Figure 9 shows a schematic diagram of the converter subassembly. The converter subassembly consists of a transmit and a receive signal path. On the receive side, the signal is accepted from a low noise amplifier (LNA) located in the feed at the antenna, and then is filtered, amplified and downconverted from SHF to 700 MHz on the converter subassembly. The LO is provided from the MMIC SHF oscillator contained in the converter subassembly. The downconverted signal then is filtered again on the converter subassembly and fed to the second downconverter module that provides a 70 MHz signal. The LO for this module is provided by an external frequency synthesizer to the converter subassembly. Final amplification of the 70 MHz signal is provided by a commercial silicon MMIC amplifier in a TO-8 package.
Waffleline Application: EW Waffleline Subassembly
Many GaAs monolithic subassemblies using MMICs are under development to replace existing units built with conventional MIC technology. Currently, ITT Avionics is working with Harris to evaluate the potential advantages of Waffleline technology to MMIC modules in several EW systems.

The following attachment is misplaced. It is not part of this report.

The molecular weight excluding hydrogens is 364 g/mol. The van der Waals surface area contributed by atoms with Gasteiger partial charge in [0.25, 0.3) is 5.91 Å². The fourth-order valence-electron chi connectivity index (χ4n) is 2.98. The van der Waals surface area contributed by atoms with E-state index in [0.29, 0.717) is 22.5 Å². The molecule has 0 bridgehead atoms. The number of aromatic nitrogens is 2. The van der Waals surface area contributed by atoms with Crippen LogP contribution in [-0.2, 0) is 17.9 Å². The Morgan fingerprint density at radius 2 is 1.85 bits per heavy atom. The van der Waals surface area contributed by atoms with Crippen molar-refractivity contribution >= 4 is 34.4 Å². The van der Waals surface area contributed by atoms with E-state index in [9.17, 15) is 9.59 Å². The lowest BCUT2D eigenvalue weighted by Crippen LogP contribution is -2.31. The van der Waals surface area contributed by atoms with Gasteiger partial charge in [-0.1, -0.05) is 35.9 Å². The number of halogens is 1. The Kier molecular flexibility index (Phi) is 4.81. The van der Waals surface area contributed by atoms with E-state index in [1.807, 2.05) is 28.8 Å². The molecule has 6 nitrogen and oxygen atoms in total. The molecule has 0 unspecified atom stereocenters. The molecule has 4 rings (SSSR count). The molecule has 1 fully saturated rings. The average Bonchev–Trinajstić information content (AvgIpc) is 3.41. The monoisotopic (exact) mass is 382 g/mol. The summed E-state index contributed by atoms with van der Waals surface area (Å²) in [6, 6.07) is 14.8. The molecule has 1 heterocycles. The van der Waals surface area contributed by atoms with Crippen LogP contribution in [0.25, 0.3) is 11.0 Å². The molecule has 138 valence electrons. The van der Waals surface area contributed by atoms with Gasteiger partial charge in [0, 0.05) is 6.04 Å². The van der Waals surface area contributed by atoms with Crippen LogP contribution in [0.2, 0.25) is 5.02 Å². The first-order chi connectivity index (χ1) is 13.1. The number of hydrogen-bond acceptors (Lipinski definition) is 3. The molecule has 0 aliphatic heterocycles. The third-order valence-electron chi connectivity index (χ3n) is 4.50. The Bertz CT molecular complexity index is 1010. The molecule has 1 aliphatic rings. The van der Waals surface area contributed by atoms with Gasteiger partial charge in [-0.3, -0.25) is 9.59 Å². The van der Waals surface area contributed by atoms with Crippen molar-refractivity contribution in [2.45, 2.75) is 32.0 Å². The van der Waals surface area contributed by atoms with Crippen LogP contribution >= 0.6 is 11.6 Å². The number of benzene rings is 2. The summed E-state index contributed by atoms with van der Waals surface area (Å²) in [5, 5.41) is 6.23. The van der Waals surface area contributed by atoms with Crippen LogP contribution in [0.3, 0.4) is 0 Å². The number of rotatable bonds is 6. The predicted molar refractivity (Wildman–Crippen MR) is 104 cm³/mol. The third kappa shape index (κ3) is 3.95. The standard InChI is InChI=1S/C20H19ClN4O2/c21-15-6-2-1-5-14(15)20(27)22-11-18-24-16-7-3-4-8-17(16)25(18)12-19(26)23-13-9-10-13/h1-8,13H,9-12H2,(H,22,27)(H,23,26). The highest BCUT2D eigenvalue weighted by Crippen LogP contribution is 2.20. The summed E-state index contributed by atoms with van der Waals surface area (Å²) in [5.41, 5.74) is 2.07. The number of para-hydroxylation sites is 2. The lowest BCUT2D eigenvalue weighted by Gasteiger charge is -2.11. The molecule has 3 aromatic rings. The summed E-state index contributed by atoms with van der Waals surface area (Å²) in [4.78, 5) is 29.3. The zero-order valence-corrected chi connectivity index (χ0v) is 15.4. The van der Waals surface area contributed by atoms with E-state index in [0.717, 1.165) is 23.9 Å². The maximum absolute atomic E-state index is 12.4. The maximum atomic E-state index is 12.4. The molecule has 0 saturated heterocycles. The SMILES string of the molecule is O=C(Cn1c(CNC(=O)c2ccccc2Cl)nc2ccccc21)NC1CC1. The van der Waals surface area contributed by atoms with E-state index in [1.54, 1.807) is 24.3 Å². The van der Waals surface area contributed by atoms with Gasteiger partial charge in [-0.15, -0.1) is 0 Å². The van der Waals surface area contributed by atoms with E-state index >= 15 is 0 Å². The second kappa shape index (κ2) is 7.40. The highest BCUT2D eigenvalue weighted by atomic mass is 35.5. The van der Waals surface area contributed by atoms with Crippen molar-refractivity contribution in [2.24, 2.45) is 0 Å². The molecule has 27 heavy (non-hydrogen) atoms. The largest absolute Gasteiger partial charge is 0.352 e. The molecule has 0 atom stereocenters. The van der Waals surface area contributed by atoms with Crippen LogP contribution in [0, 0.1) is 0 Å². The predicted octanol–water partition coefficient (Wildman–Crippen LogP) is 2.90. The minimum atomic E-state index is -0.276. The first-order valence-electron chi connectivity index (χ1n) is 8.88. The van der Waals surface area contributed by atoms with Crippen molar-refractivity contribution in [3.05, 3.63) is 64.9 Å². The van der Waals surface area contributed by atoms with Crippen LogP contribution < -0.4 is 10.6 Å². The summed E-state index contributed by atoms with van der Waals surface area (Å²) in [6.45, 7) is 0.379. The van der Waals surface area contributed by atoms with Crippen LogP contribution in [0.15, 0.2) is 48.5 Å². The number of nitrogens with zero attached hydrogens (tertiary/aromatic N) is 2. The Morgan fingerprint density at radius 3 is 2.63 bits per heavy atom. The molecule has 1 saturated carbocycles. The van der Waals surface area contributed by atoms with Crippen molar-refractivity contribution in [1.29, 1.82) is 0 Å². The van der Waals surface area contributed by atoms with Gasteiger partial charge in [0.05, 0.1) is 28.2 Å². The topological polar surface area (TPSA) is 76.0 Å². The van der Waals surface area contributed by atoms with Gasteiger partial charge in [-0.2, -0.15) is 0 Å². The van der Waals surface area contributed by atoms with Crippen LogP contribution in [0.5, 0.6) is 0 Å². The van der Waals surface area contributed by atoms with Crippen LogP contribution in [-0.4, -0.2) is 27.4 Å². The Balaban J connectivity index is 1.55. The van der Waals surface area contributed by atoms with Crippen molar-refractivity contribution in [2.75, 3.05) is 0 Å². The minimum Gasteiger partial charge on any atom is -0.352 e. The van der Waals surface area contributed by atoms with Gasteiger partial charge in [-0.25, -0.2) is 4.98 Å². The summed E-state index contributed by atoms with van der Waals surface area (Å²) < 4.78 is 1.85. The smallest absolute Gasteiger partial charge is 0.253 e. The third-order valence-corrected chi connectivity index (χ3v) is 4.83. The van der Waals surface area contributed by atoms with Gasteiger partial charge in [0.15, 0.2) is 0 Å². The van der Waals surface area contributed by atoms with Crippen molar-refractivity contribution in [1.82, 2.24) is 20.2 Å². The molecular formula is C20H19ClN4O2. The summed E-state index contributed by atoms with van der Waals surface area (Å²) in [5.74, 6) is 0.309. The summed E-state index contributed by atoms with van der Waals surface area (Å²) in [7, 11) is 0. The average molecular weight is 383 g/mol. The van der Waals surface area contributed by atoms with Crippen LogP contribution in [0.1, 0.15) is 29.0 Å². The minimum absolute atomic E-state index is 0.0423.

A schematic diagram of one such module is shown in Figure 10. This module serves as a transmitter driver for a high power TWT. It consists of ten chips, two MIC filters and associated biasing and control circuitry. In order to serve as a form, fit and function replacement for two components in an existing subassembly, the overall size and the location of RF and DC inputs and outputs must match those of the existing subassembly. A mock-up of the form, fit and function Waffleline module is shown in Figure 11. It consists of seven microwave TO-8 headers and one custom package, containing the filters, interconnected by a Waffleline assembly.
mm-Wave Waffleline Packaging